Pre-Columbian, Central Coast Peru, Moche, Phase III, ca. 300 to 500 CE. A finely built pottery vessel with a planar base, a cylindrical body with a quartet of identical portraiture protruding reliefs, a discoid rim with a narrow lateral rim, a stirrup-shaped handle, and a central spout with a slightly flared lip. Depicted on the cream-slipped body are four matching human faces with sculpted features accentuated with applied crimson-hued pigment for the coffee-bean-shaped eyes, the lip lining, and the swirling facial tattoos that stretch up the nose and across the cheeks. The radiating red lines atop the shoulder suggest it represents a hat which all four faces share. Perhaps the depicted faces represent an individual of importance like a prominent warrior, a powerful shaman, or a member of nobility. Size: 5.7" W x 8.75" H (14.5 cm x 22.2 cm)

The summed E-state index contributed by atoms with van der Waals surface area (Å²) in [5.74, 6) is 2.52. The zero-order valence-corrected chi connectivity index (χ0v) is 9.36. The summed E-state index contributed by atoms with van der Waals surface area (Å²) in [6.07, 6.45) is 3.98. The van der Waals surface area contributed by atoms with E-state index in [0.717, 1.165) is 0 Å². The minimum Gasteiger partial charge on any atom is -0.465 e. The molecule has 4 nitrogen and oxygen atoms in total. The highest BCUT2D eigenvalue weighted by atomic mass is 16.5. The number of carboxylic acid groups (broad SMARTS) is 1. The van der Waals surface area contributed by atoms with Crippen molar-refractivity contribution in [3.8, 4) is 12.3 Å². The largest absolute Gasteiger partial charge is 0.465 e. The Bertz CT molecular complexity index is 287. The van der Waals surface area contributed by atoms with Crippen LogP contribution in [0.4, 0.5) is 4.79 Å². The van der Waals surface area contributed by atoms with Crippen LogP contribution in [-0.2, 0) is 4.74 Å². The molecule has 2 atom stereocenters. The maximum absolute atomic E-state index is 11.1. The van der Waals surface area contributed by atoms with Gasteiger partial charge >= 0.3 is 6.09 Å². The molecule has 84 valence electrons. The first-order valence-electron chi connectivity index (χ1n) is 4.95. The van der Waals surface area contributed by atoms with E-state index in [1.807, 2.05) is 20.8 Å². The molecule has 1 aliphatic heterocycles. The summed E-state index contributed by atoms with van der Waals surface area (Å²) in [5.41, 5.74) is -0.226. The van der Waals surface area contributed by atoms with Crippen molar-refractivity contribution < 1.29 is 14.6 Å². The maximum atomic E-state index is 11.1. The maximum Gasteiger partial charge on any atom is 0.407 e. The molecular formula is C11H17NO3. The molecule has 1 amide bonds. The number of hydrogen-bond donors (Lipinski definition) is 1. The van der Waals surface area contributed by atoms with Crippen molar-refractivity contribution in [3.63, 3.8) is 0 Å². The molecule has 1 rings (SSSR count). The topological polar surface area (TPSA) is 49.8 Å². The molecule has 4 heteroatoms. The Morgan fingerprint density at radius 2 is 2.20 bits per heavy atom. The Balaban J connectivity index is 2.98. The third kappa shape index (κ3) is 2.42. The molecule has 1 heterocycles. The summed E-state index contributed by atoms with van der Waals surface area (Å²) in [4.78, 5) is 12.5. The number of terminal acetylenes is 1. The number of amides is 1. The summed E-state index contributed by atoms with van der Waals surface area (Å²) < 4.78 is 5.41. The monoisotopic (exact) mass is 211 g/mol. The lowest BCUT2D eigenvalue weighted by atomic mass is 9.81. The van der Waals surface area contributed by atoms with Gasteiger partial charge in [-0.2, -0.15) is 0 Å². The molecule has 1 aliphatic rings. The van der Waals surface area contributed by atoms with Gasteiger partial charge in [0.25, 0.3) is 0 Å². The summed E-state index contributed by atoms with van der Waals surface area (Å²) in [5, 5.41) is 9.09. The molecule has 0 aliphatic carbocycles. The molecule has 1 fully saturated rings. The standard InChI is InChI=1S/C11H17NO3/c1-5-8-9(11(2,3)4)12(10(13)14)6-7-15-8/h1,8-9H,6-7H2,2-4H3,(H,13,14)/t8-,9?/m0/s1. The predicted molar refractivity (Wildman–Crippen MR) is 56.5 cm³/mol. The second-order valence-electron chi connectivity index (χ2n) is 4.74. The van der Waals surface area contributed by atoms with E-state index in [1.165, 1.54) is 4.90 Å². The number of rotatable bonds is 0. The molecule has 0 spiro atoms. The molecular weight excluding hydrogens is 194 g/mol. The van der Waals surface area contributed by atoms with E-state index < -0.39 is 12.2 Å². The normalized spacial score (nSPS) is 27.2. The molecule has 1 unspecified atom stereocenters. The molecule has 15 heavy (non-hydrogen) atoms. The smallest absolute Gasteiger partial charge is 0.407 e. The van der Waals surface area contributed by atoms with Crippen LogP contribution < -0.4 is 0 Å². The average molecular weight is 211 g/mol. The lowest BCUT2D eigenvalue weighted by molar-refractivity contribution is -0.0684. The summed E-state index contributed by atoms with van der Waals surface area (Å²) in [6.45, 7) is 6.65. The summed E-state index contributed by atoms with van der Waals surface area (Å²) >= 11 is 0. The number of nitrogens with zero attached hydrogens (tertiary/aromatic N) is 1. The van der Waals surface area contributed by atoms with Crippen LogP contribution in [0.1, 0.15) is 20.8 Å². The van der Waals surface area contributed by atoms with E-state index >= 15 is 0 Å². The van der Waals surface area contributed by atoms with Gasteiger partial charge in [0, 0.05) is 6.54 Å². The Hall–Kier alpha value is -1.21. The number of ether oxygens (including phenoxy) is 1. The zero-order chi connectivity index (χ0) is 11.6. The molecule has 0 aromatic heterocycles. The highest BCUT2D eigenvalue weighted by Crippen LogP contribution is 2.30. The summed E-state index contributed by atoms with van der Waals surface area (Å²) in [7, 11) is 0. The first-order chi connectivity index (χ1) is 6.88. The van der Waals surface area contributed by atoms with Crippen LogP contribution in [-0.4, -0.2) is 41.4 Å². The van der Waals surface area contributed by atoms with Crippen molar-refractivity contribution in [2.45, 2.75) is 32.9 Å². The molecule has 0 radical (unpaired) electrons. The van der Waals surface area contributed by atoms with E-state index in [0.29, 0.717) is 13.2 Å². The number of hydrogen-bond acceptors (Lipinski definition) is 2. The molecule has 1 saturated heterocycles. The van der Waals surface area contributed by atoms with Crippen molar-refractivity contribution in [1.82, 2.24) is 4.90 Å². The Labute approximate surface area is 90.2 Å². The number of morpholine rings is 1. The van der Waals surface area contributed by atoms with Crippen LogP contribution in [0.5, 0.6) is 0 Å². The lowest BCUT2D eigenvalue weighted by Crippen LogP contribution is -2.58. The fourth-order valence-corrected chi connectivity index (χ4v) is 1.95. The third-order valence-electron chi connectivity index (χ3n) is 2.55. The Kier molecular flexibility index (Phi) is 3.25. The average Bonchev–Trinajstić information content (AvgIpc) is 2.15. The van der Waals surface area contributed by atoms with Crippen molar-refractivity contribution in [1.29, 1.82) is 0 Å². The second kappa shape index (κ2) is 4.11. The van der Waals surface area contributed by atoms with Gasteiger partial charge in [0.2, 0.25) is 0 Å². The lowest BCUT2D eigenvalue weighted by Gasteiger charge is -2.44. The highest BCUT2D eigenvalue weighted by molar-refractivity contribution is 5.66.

The stirrup vessel form is named for its resemblance to a horseback riding saddle stirrup. In addition to being iconographically rich, these vessels were also practical. Their narrow openings prevented rapid evaporation of the precious liquid within - a great advantage given the extremely dry deserts of Peru. Note also that the shape of the neck made it easy to carry. Two stirrup vessels could be tied to the ends of a cord and suspended over a llama's back or a person's shoulder.
This piece has been tested using thermoluminescence (TL) analysis and has been found to be ancient and of the period stated. A full report will accompany purchase.
Provenance: private New York, New York, USA collection; ex-private lifetime collection of Dr. Saul Tuttman and Dr. Gregory Siskind, New York, New York, USA, acquired in the 1980s
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TL holes on bottom and rim. Handle and spout reattached to top of body, with resurfacing and overpainting along break lines. Minor encrustations and abrasions to base, body, handle, and spout, and light fading to original pigmentation. Great manganese blooms and traces of original pigment throughout.